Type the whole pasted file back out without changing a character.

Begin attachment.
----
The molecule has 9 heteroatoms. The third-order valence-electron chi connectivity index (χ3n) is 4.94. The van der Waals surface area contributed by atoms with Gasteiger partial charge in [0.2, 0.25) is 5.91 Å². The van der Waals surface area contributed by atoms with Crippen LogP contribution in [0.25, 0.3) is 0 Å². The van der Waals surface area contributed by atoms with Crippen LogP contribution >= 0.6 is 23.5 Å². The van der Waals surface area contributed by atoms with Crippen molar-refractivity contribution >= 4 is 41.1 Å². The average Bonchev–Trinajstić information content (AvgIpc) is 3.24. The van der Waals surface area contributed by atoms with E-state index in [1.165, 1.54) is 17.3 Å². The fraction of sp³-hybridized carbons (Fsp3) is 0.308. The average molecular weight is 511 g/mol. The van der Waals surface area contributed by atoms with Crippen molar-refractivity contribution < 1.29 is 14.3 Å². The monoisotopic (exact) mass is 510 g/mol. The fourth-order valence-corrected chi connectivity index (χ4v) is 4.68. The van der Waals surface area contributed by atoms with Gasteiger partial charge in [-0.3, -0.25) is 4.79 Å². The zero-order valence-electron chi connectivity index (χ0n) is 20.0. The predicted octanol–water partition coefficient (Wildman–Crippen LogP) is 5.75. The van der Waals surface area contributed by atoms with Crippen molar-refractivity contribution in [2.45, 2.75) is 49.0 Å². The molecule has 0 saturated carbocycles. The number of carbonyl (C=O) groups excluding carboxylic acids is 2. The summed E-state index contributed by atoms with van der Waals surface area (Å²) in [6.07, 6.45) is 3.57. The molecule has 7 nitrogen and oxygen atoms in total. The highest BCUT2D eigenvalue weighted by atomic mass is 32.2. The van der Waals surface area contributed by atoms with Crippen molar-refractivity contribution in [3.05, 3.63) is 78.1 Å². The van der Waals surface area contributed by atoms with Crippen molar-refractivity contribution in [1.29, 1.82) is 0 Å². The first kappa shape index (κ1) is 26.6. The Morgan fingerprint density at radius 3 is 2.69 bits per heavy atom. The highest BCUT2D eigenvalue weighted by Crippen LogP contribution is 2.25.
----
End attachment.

The molecule has 9 heteroatoms. The third-order valence-electron chi connectivity index (χ3n) is 4.94. The van der Waals surface area contributed by atoms with Gasteiger partial charge in [0.2, 0.25) is 5.91 Å². The van der Waals surface area contributed by atoms with Crippen LogP contribution in [0.25, 0.3) is 0 Å². The van der Waals surface area contributed by atoms with Crippen LogP contribution >= 0.6 is 23.5 Å². The van der Waals surface area contributed by atoms with Crippen molar-refractivity contribution >= 4 is 41.1 Å². The average Bonchev–Trinajstić information content (AvgIpc) is 3.24. The van der Waals surface area contributed by atoms with E-state index in [1.165, 1.54) is 17.3 Å². The fraction of sp³-hybridized carbons (Fsp3) is 0.308. The average molecular weight is 511 g/mol. The van der Waals surface area contributed by atoms with Crippen molar-refractivity contribution < 1.29 is 14.3 Å². The monoisotopic (exact) mass is 510 g/mol. The fourth-order valence-corrected chi connectivity index (χ4v) is 4.68. The van der Waals surface area contributed by atoms with Gasteiger partial charge in [-0.3, -0.25) is 4.79 Å². The zero-order valence-electron chi connectivity index (χ0n) is 20.0. The predicted octanol–water partition coefficient (Wildman–Crippen LogP) is 5.75. The van der Waals surface area contributed by atoms with Crippen molar-refractivity contribution in [2.45, 2.75) is 49.0 Å². The molecule has 0 saturated carbocycles. The number of carbonyl (C=O) groups excluding carboxylic acids is 2. The summed E-state index contributed by atoms with van der Waals surface area (Å²) in [6.07, 6.45) is 3.57. The molecule has 7 nitrogen and oxygen atoms in total. The highest BCUT2D eigenvalue weighted by atomic mass is 32.2. The van der Waals surface area contributed by atoms with Crippen molar-refractivity contribution in [3.05, 3.63) is 78.1 Å². The van der Waals surface area contributed by atoms with Crippen molar-refractivity contribution in [1.29, 1.82) is 0 Å². The first kappa shape index (κ1) is 26.6. The Morgan fingerprint density at radius 3 is 2.69 bits per heavy atom. The highest BCUT2D eigenvalue weighted by Crippen LogP contribution is 2.25.